Doing Dookie Lawrie’s Way
Facing a classroom is always a challenging task whether it be made up of livewire infants, pubescent time bombs or late adolescent know-it-alls.
For Dr Lawrie Shears his 1947 Rural Training Centre (RTC) class at Dookie represented a unique challenge.
His two-year accelerated Diploma of Agriculture students had fought the Japanese in the jungles of Asia, flown combat missions over Nazi-occupied Europe and hunted enemy submarines on the high seas.
These hard nuts had re-badged their RTC “The Ritz” in homage to their Spartan airforce hut classrooms and primitive ablution facilities. They had built sporting facilities, started the irreverent newspaper the Compost Chronicle and joined the local RSL, but beneath the bravado they were unhappy with the patronising and ad hoc teaching and chaotic administration they had endured for four long months. Morale was low and numbers were dropping.
The slightly built 26-year-old Mr Shears was barely older than most of his pupils. He was already a qualified primary teacher, whose studies of Arts and Commerce at the University of Melbourne allowed him to teach at high schools. Three times Manpower had rejected his applications to join the military, as was the norm for secondary teachers of his age. He was planning to take up a posting at Frankston when he received the call to come to Dookie.
“All of these things of course, building up attitudes in me, in respect to what should happen to teachers,” Dr Shears has told his biographer, Dr Eleanor Peeler.
“I didn’t know this but these were the experiences I was having, that were going to impact on my policies, when I got into a position of having to make judgments, more than judgments, decisions.”
From his first day in a sweltering February he rose to the occasion and was able to draw on his own life experience teaching in Gippsland to give the returned men what they wanted as much as formal education in agriculture.
That was a transition to civilian life and Mr Shears recognised the structured military existence to which the men had become accustomed needed to be replicated during their study as a staging post to the freedoms of postwar life.
Mr Shears, who taught English, Accounting and his self-devised subject of Farm Bookkeeping, wrote a clear and staged curriculum and devised a timetable down to the last minute of each day.
“The first term up there in 1947 – it was hot, hot,” Dr Shears recalled in a 2005 interview.
“They started with about 120 and were down to 90 when I got there. The staff had excellent practical experience and quickly picked up the need for subject syllabuses. So I got them into syllabus making. In a few weeks they had each prepared the framework, a week-by-week plan and identified materials to use.”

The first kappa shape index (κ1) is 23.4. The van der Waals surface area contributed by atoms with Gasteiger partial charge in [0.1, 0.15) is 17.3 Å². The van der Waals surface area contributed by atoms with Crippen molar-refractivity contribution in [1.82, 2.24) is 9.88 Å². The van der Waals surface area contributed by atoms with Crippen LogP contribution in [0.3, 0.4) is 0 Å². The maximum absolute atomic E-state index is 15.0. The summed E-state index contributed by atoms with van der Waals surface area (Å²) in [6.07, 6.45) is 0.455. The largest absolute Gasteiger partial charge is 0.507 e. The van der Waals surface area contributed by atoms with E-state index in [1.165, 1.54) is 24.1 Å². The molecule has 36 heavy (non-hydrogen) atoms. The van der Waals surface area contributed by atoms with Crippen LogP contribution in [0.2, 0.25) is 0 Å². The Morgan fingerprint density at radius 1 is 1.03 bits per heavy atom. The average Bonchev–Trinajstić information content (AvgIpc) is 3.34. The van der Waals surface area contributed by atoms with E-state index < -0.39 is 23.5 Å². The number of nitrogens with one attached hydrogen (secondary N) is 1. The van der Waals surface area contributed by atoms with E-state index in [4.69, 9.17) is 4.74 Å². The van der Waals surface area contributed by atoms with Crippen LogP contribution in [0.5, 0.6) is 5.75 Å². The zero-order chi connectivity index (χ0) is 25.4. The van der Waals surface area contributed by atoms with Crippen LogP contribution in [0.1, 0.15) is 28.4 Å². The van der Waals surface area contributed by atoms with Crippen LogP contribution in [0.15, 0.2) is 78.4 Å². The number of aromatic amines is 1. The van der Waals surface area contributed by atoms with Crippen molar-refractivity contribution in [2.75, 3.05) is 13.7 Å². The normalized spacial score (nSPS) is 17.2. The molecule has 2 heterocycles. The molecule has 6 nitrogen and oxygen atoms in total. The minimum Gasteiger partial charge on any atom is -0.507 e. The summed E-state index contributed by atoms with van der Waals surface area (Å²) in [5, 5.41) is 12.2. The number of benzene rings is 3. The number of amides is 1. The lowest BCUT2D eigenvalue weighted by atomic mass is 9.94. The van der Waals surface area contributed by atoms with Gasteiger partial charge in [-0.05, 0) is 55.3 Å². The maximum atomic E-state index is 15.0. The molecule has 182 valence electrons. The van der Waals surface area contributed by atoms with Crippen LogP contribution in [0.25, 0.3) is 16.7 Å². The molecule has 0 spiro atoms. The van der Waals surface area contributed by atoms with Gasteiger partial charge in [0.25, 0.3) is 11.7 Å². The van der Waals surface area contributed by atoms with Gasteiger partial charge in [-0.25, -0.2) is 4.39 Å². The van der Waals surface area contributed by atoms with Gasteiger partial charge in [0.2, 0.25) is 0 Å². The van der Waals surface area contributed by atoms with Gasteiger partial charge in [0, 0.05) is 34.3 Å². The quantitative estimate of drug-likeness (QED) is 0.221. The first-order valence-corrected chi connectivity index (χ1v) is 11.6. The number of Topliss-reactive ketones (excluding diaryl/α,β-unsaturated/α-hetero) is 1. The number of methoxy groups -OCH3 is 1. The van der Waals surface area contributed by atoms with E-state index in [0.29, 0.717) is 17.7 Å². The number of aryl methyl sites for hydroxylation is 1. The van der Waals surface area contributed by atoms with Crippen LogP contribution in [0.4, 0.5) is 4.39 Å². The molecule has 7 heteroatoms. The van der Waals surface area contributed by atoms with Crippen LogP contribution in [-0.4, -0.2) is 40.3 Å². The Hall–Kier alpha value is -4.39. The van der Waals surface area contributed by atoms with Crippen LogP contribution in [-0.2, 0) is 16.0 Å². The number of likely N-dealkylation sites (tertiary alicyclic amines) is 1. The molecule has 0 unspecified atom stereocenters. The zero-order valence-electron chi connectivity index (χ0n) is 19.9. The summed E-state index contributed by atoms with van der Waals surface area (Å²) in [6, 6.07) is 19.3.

Lawrie Shears’ mix of ability and common sense turned Dookie around, halting the fall in enrolments and making it one of the success stories of the RTC, Program, his salary doubling along the way. He married his fiancée Mavis later in the year and his daughter Christine was born the following year, the family living in a new house built by the students on the campus.
He also made the effort to get to know each of the men personally. As captain-coach he turned his classroom charges into a well-drilled unit that in 1948 took Dookie’s first flag for 62 years.
He joined the men in observing the letter of the law that there was to be no drinking on the campus by briskly hiking the several miles over the hills to the Dookie pub and returning several hours later with a greater thirst than when they had set off.
Dr Eleanor Peeler first met Dr Shears when she was studying Primary Teaching at Burwood Teachers’ College where he was principal.
After his Dookie appointment Mr Shears obtained a doctorate from the Institute of Education at the University of London.
“We came back and I was immediately sent to Toorak Teachers’ College in September 1952. I remember there was a great deal of fuss about this little doctor with all these degrees. By that time I had three degrees and a doctorate.”
Dr Shears went on to become Director-General of Education in Victoria. Dr Peeler, now a Research fellow in the Melbourne Graduate School of Education, is writing his biography.
“Writing about the Lawrie Shears’ story has given insight into the life of a passionate and visionary educator who did his utmost to serve the teachers and children in schools. The life of one man has opened up an entire educational history and identifies others who served correspondingly. The Rural Training Centre is just one part of the story but gives insight into the dedication of a teacher who helped an extraordinary group of students make the most of the chance to craft a new future. War-torn and broken, the experience provided time for their rehabilitation as they made a transition from military to civilian life. The experience was reversed for Lawrie, who like others training to be secondary teachers in the war years were unable to serve. His three years stint at the RTC was his chance to serve.”
Now 89-year-old Lawrie Shears will be back at the 2010 reunion on the weekend of 18 and 19 September at Dookie.